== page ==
ASCENT rises above and beyond
MORRIS PLAINS, N.J.—Biopharmaceutical company Immunomedics Inc. announced that its Phase 3 confirmatory ASCENT study on sacituzumab govitecan will be halted early due to “compelling evidence of efficacy,” thus fast-tracking the novel antibody-drug conjugate (ADC) designed to battle triple-negative breast cancer (TNBC). This decision was based on the unanimous recommendation by the data safety monitoring committee (DSMC) following a recent review of the ASCENT study.
“If sacituzumab govitecan is approved, clinicians will have a novel tool to treat patients with this aggressive form of breast cancer,” Usama Malik, chief financial officer of Immunomedics, tells DDNews. “This would absolutely be a game-changer for this population. Sacituzumab govitecan would be the first and only ADC FDA-approved specifically for the treatment of patients with mTNBC [metastatic TNBC].”
TNBC is an aggressive disease accounting for approximately 15 percent of all breast cancer types in the United States alone. The incidence rate is higher among women under 40, and highest among African-American and Hispanic women.
Sacituzumab govitecan is currently under FDA review, with a PDUFA date of June 2, 2020. Conditional approval on June 2 was contingent on positive ASCENT study data, and the DSMC’s vote cleared a significant time hurdle for this potential treatment.
“An overall response rate of about 10 percent, and median progression-free survival of two to three months, have recently been reported in late-stage mTNBC using single-agent chemotherapy,” Malik says. “People treated with sacituzumab govitecan had a median of more than five months progression-free survival.”
Since TNBC tumors do not have sufficient estrogen, progesterone or HER2 receptor expression to indicate the use of hormonal or HER2-directed therapy, there is currently no standard-of-care chemotherapy for people with relapsed/refractory mTNBC.
Sacituzumab govitecan works by delivering SN-38, a potent topoisomerase I inhibitor, directly to tumor cells by targeting the Trop-2 antigen expressed by many solid cancers.
“Additionally, there are no current approved chemotherapies for this population, and sacituzumab govitecan has the potential to become the standard of care,” Malik notes. “Previous clinical study data with sacituzumab govitecan demonstrated a clinical benefit rate of 45.4 percent, which means that close to 50 percent of patients in that study had achieved complete response (100-percent tumor shrinkage), partial response (≥30-percent tumor shrinkage) or stable disease for six months or longer.”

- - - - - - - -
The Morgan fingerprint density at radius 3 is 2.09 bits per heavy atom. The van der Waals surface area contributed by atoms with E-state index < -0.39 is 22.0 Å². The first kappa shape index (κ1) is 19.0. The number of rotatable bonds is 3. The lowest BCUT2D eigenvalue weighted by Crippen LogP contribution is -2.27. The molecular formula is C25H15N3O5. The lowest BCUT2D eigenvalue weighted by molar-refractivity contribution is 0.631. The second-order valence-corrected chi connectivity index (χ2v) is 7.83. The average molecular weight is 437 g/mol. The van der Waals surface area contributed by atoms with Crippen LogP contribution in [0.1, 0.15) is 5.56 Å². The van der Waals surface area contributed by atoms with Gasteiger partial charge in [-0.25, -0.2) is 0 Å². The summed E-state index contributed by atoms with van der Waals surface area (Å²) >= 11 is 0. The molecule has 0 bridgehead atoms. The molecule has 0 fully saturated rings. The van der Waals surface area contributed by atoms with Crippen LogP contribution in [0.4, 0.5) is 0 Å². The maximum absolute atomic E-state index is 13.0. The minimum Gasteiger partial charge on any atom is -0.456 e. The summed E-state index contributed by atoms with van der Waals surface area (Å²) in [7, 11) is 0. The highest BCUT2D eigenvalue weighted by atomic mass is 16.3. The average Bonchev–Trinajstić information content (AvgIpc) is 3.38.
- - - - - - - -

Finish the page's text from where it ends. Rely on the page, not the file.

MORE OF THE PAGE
“This means that, on average, patients responded favorably to our potential treatment for a significantly longer time, improving their overall quality of life,” he continues, adding that an overall response rate of 33.3 percent was observed in the single-arm Phase 2 study of sacituzumab govitecan, which means a third of the patients in that study had their tumors shrunk by 30 percent or more after receiving treatments with sacituzumab govitecan.
According to Malik, patient responses “were durable, with a median duration of 7.7 months. It is important to note that these were very sick patients. They had received a median of three prior treatments for their disease. In this late-stage setting, only one in 10 patients responded to single-agent chemotherapy, which is very toxic.”
“Triple-negative breast cancer is a disease with extremely limited treatment options beyond classic chemotherapy,” stated Dr. Julie R. Gralow, chairperson of the study’s DSMC. “The remarkable results we observed across multiple endpoints in the ASCENT study warranted early discontinuation of the trial and are indicative of a potential major advance in the treatment of this devastating disease that affects younger women and African-American women at higher rates.”
Loretta M. Itri, chief medical officer of Immunomedics, remarks, “We want to thank the members of the DSMC for their guidance. This strengthens our resolve to complete the analysis and reporting of the final study results, thereby allowing these data to become available to physicians caring for the TNBC community in a timely fashion.”
Dr. Behzad Aghazadeh, executive chairman of Immunomedics, adds that the DSMC decision to stop the study “marks a significant milestone towards fulfilling our promise to patients globally with TNBC of providing a new treatment option that can meaningfully improve their lives ... We remain committed to working tirelessly to bring this potentially transformative drug to all mTNBC patients in need.”
A biologics license application resubmission is currently under FDA review in hopes of accelerated approval of sacituzumab govitecan for the treatment of patients with mTNBC who have received at least two prior therapies for metastatic disease. The FDA previously granted Breakthrough Therapy Designation for sacituzumab govitecan with a top-line readout expected around mid-2020.
Immunomedics’ ASCENT study was designed to validate safety and efficacy data observed in a Phase 2 study of heavily pretreated patients with mTNBC. The primary endpoint for the study is progression free survival, and secondary endpoints include overall survival and an objective response rate, among others.